In 2016, as the owner of a gym, I was struggling to work out myself. I was managing an increasingly large staff and number of studios. I was also pregnant with my son and had bad morning sickness and didn’t want to go to a class. So, I decided to reimagine what working out looked like at home.
I remain an owner of Refine. I have a great operations team that runs the day to day, and I still take the workouts myself. One of the biggest learnings from my time at Refine was finding a great workout methodology. I think generally people are exercise omnivores who want to do many things to work out. But trends change and needs change. With The Mirror, I was inspired to build a content agnostic platform.
"For me, fitness is not just about feeling confident in your body, but also about giving you the confidence to take on physical and emotional challenges."
I don’t really do resolutions. Across my whole life, I’ve tried to set personal goals on a regular basis. I spend a lot of time each month looking at yearly and quarterly goals at a personal and professional level. Then I track my progress and edit them when they need to be edited. What’s worked for me is that I’ve woven goal-setting into my baseline professional life. The personal layer is new to me with the addition of my son.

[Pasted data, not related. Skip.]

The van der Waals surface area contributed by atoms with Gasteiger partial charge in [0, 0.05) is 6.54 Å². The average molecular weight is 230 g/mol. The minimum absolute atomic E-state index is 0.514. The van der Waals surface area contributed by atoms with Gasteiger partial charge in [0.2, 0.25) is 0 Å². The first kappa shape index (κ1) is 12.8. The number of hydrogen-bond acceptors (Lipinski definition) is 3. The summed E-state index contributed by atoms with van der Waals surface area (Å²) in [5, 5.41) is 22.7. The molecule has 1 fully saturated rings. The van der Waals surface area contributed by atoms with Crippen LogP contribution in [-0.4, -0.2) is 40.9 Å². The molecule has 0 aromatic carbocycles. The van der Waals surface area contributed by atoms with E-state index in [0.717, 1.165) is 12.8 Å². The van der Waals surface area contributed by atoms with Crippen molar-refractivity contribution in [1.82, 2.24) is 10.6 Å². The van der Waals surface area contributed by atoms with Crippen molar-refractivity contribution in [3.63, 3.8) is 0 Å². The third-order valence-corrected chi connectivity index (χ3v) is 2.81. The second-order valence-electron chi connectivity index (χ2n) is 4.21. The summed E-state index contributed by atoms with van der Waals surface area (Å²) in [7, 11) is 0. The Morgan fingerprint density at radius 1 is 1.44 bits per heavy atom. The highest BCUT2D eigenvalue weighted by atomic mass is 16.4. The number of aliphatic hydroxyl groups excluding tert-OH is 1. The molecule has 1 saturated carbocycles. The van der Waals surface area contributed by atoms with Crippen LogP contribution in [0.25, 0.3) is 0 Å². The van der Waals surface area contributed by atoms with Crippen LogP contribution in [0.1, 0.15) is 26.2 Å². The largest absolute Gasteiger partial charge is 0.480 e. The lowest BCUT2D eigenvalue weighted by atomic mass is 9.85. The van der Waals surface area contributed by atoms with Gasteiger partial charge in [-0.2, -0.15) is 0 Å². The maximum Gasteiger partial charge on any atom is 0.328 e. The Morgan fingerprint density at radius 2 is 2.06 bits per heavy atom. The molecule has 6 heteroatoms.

What’s your biggest advice on setting goals?
I’m more of a qualitative decision-maker, but I believe that goals with trackable metrics are very important. You also need to know what metrics you are going to use to track your progress. A lot of times we create goals that are too big or too small—they are tough to complete and be successful.
How do you stay healthy, both mentally and physically?
For me, my relationship to fitness has changed over the course of the years. As a dancer, I worked out all day, every day. As a studio owner, I was creating the most effective and efficient workout system possible for busy professionals. Now as a mother of a young child, it’s about making time to prioritize myself vs. physical results from fitness.
Cardio and strength with weights is my bread and butter from Refine, but The Mirror has been a great platform for me for exploration. Now I do things like yoga, which I had a hard time doing in the past, and boxing, which I had not done before.